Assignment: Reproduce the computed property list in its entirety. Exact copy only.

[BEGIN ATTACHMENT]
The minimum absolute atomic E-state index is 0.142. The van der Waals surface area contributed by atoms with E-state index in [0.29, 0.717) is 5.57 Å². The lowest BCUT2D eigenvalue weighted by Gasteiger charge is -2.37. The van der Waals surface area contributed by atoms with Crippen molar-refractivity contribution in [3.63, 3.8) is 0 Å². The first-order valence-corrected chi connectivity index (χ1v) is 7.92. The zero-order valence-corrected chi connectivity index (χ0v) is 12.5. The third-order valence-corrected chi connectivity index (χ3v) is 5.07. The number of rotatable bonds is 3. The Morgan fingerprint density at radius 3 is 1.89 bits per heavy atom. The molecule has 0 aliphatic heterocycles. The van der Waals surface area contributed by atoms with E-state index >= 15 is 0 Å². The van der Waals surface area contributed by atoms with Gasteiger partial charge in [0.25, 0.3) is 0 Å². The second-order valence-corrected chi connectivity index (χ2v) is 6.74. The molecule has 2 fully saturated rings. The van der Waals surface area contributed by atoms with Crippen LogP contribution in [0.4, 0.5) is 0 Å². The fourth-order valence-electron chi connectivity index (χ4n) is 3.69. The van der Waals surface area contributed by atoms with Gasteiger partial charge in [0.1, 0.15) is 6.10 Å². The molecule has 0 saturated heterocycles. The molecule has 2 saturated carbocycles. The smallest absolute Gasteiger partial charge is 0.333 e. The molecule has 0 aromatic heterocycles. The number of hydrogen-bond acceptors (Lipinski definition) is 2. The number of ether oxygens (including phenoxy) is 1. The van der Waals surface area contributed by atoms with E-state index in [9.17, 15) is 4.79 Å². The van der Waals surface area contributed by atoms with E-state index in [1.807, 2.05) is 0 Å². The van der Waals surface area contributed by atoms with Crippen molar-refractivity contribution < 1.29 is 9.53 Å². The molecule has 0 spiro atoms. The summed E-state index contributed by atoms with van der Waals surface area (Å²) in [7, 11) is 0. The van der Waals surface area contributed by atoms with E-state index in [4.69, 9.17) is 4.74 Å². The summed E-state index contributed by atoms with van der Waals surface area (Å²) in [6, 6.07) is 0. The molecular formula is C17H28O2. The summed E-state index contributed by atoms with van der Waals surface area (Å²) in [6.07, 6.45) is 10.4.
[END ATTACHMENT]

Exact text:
The minimum absolute atomic E-state index is 0.142. The van der Waals surface area contributed by atoms with E-state index in [0.29, 0.717) is 5.57 Å². The lowest BCUT2D eigenvalue weighted by Gasteiger charge is -2.37. The van der Waals surface area contributed by atoms with Crippen molar-refractivity contribution in [3.63, 3.8) is 0 Å². The first-order valence-corrected chi connectivity index (χ1v) is 7.92. The zero-order valence-corrected chi connectivity index (χ0v) is 12.5. The third-order valence-corrected chi connectivity index (χ3v) is 5.07. The number of rotatable bonds is 3. The Morgan fingerprint density at radius 3 is 1.89 bits per heavy atom. The molecule has 0 aliphatic heterocycles. The van der Waals surface area contributed by atoms with E-state index >= 15 is 0 Å². The van der Waals surface area contributed by atoms with Gasteiger partial charge in [0.25, 0.3) is 0 Å². The second-order valence-corrected chi connectivity index (χ2v) is 6.74. The molecule has 2 fully saturated rings. The van der Waals surface area contributed by atoms with Crippen LogP contribution in [0.4, 0.5) is 0 Å². The fourth-order valence-electron chi connectivity index (χ4n) is 3.69. The van der Waals surface area contributed by atoms with Gasteiger partial charge in [0.1, 0.15) is 6.10 Å². The molecule has 0 saturated heterocycles. The molecule has 2 saturated carbocycles. The smallest absolute Gasteiger partial charge is 0.333 e. The molecule has 0 aromatic heterocycles. The number of hydrogen-bond acceptors (Lipinski definition) is 2. The number of ether oxygens (including phenoxy) is 1. The van der Waals surface area contributed by atoms with E-state index in [9.17, 15) is 4.79 Å². The van der Waals surface area contributed by atoms with E-state index in [1.807, 2.05) is 0 Å². The van der Waals surface area contributed by atoms with Crippen molar-refractivity contribution < 1.29 is 9.53 Å². The molecule has 0 spiro atoms. The summed E-state index contributed by atoms with van der Waals surface area (Å²) in [7, 11) is 0. The van der Waals surface area contributed by atoms with E-state index in [4.69, 9.17) is 4.74 Å². The summed E-state index contributed by atoms with van der Waals surface area (Å²) in [6, 6.07) is 0. The molecular formula is C17H28O2. The summed E-state index contributed by atoms with van der Waals surface area (Å²) in [6.07, 6.45) is 10.4.